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Our son graduated Corpsman school in May, and leaves for his first deployment very soon. As a Marine family, we know deployment, but shipboard is all new. Any and all advice or info welcome.

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Do you know what ship he is deploying with?  There are groups for some (not all) of them and maybe his will be an active group.  Just remember - don't post the deployment date - OPSEC.

I do know, but no one has posted on it in more than a year. 28 years as a military spouse, I wouldn't dream of posting dates, but thanks.

I'm sending you a PM - check your inbox on your page.

I guess the first advice I would have is to ask your son about the ombudsman for the ship. That person will be the source of info, if there is any, while they are deployed. Do be prepared to not hear from him, he may or may not be able to communicate. I found the best way to communicate is on FB messenger. That little green light is like a ray of sunshine when you haven't heard from them in a while.

I don't know what advice you may be looking for exactly.

I have lots of questions and the ombudsman, who received all of our paperwork more than a week ago, has not been communicative.

This is our son's FIRST deployment. I don't know, for example, what mail service on ship is like. If the Navy does pre-deployment briefs, like the Marine Corps does. I don't know what is recommended to, or not to, send to a sailor on ship.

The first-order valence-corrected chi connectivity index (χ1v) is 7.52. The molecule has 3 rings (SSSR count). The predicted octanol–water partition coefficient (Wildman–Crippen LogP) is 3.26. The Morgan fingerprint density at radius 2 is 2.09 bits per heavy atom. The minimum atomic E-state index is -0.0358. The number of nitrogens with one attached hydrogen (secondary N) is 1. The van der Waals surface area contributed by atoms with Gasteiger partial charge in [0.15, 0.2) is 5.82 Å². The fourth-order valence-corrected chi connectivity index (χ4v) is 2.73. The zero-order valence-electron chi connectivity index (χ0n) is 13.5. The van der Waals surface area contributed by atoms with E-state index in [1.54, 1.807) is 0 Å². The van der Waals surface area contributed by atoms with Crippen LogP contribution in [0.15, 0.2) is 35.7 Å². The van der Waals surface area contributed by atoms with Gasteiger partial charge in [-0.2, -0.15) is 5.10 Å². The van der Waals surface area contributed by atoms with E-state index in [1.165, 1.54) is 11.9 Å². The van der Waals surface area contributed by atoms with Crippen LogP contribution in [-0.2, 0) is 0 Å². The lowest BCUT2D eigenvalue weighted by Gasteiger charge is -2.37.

In short, we are in uncharted territory, here, and some information would be incredibly useful.

Long post incoming. Sorry about that.

The ombudsman (it is the wife of one of the commanding officers on the ship) really doesn't answer a lot of questions from parents in my experience. They really can't other than something general. Even they might not have the answer, or be able to say.

My son was on one of the ships years ago that was "stuck" in the Philippines, when the Marine killed a local girl. I am going to use the term "we" because there were several of us moms that were in contact with each other. We all received an email from the ombudsman that stated, "Your Sailor are safe, and confined to the ship. They will be in the Philippines indefinitely. They all would appreciate receiving (a list of things). Everyone should receive some kind of communication from your Sailor within the week, but that will be the only communication allowed." We still had no idea what was going on, or what had happened at that point. It didn't take long to figure it out though, the internet being what it is.

When my son called me (FaceBook messenger) he still couldn't say much, but of course I told him we all knew the basics. What he could tell me is they were fine, confined to ship, and undetermined when they would leave. He then asked for items he needed. Which of course I boxed up immediately and sent off the same day.

The only other thing we heard from the Ombudsman was they were able to leave port, and we would again be able to communicate.